2.1 million healthy trees a good look on Mississauga, global agency says

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Published March 25, 2024 at 12:18 pm

Mississauga and its many trees.

Dozens of highrises will be built in Mississauga’s downtown core in the years to come, but the city also has several dozen well-kept forests within its borders to help keep things green.

It’s that dedication to the latter that has once again garnered for the City of Mississauga international recognition for its commitment to keeping trees healthy and adding significantly to their numbers.

For the fourth time since 2020, Mississauga has received the Tree Cities of the World designation from the Food and Agriculture Organization of the United Nations and the Arbor Day Foundation.

The designation program recognizes cities around the globe that are committed to ensuring urban forests and trees are properly maintained, sustainably managed and celebrated.

Mississauga, which is home to 2.1 million trees and plans to add another one million by 2032, is among 18 Canadian cities and 200 worldwide to receive the latest designation.

“Trees are essential in fighting climate change and making Mississauga a livable city,” city officials said in a news release. “They help improve air quality, reduce stormwater runoff, lower urban temperatures, clean water and provide habitats for wildlife.”

The city has also said having a variety of tree species, as Mississauga does, is important.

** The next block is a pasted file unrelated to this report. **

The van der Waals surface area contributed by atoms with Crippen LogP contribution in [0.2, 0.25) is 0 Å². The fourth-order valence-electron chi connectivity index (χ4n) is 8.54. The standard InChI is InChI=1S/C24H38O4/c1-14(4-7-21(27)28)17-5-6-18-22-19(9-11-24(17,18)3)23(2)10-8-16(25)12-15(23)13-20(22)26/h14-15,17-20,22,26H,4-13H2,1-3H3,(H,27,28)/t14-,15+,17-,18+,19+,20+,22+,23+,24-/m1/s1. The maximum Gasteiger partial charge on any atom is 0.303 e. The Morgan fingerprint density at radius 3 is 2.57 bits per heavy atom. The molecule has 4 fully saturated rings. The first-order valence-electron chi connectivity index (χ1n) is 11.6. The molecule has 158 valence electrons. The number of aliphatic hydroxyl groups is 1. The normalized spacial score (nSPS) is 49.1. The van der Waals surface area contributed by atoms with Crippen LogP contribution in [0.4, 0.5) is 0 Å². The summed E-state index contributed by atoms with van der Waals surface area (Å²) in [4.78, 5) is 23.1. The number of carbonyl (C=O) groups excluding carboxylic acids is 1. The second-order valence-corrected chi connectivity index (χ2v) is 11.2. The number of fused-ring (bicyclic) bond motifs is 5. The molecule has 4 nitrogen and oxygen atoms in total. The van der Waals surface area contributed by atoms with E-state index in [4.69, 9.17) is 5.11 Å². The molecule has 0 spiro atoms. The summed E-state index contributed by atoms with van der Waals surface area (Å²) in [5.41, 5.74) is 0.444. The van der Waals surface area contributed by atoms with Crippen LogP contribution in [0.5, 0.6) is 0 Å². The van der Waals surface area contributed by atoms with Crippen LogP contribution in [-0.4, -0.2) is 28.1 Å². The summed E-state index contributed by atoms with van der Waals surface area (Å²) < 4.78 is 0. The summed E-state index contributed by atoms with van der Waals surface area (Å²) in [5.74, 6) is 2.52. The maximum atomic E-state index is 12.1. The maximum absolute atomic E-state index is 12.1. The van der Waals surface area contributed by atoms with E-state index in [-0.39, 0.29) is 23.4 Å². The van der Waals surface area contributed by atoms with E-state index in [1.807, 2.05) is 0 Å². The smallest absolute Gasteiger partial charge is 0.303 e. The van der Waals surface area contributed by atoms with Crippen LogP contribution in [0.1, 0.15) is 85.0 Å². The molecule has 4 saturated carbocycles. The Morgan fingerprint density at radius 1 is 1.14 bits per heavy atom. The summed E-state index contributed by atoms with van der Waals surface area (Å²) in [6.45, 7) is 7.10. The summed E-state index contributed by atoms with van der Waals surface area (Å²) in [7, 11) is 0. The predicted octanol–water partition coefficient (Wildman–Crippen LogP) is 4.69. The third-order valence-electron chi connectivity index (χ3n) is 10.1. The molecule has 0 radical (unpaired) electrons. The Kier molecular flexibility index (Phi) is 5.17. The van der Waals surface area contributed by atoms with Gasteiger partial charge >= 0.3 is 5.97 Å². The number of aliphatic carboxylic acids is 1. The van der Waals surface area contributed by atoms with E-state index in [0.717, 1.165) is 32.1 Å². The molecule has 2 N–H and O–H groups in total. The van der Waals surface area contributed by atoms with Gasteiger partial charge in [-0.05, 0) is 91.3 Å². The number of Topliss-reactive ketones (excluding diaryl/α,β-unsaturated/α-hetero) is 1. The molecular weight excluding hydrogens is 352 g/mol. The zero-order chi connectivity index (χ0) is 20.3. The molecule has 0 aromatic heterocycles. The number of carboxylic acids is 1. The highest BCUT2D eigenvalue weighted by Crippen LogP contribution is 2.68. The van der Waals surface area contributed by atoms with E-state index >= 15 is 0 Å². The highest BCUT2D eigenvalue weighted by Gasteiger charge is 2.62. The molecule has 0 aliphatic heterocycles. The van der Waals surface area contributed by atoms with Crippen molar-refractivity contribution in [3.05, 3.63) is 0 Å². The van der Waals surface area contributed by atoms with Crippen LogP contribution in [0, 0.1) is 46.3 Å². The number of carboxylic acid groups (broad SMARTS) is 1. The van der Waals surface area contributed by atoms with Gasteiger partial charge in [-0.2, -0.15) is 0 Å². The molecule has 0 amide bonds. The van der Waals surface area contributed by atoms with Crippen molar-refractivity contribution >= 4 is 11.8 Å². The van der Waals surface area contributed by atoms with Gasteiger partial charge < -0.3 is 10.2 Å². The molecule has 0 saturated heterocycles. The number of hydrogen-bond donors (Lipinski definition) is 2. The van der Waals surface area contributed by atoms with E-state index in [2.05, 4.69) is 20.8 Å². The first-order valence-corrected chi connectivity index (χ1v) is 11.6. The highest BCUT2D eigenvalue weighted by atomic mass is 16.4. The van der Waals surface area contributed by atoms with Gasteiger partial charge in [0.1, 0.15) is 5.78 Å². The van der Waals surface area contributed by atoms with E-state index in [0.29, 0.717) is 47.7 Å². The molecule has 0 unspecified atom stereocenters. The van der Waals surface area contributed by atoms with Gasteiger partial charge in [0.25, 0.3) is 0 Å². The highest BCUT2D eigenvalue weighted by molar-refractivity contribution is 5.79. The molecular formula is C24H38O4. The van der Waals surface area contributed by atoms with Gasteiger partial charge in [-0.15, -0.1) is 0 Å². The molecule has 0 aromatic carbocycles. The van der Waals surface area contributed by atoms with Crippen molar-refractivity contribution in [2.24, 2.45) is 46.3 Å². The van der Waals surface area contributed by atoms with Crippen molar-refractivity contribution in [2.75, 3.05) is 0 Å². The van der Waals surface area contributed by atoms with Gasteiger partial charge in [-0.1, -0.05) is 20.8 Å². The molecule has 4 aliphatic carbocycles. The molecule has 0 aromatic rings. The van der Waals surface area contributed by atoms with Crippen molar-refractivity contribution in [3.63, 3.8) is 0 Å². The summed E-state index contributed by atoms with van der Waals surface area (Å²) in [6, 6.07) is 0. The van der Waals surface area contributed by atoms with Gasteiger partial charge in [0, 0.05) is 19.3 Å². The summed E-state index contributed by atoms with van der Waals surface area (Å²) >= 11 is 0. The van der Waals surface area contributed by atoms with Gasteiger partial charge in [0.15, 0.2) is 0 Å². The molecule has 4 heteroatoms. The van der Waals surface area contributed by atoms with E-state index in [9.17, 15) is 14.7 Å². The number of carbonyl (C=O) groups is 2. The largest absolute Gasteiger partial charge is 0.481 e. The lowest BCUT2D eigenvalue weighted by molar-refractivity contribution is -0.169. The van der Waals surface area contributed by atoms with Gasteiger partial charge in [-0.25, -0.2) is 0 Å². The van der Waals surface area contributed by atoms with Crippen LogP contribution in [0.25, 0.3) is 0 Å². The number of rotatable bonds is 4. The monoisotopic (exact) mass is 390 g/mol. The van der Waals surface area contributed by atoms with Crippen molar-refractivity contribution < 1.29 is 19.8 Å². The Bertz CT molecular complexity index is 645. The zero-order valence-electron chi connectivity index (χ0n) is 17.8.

“Having many species of trees like Maple, Ash, Spruce, Poplar and Oak trees contribute to the forest’s resistance and adaptability to change,” officials said earlier. “It helps protect our urban forest from becoming vulnerable to damage caused by diseases, invasive species and climate change.”

To receive the Tree Cities of the World designation, Mississauga officials say the city met five core standards:

  • establishing responsibility for the care of trees
  • setting rules for managing trees
  • having an updated inventory of local trees resources
  • allocating resources for tree management
  • celebrating achievements for trees.

Last April, city officials reported Mississauga was more than halfway to its goal of adding one million trees to the city’s canopy by 2032.

At last count, according to the city’s online tree tracking site, more than 503,000 new trees had been planted since Mississauga launched the One Million Trees Mississauga initiative in 2013.

The goal is to “help conserve and enhance the city’s open spaces and forested areas for future generations to enjoy,” the city says.

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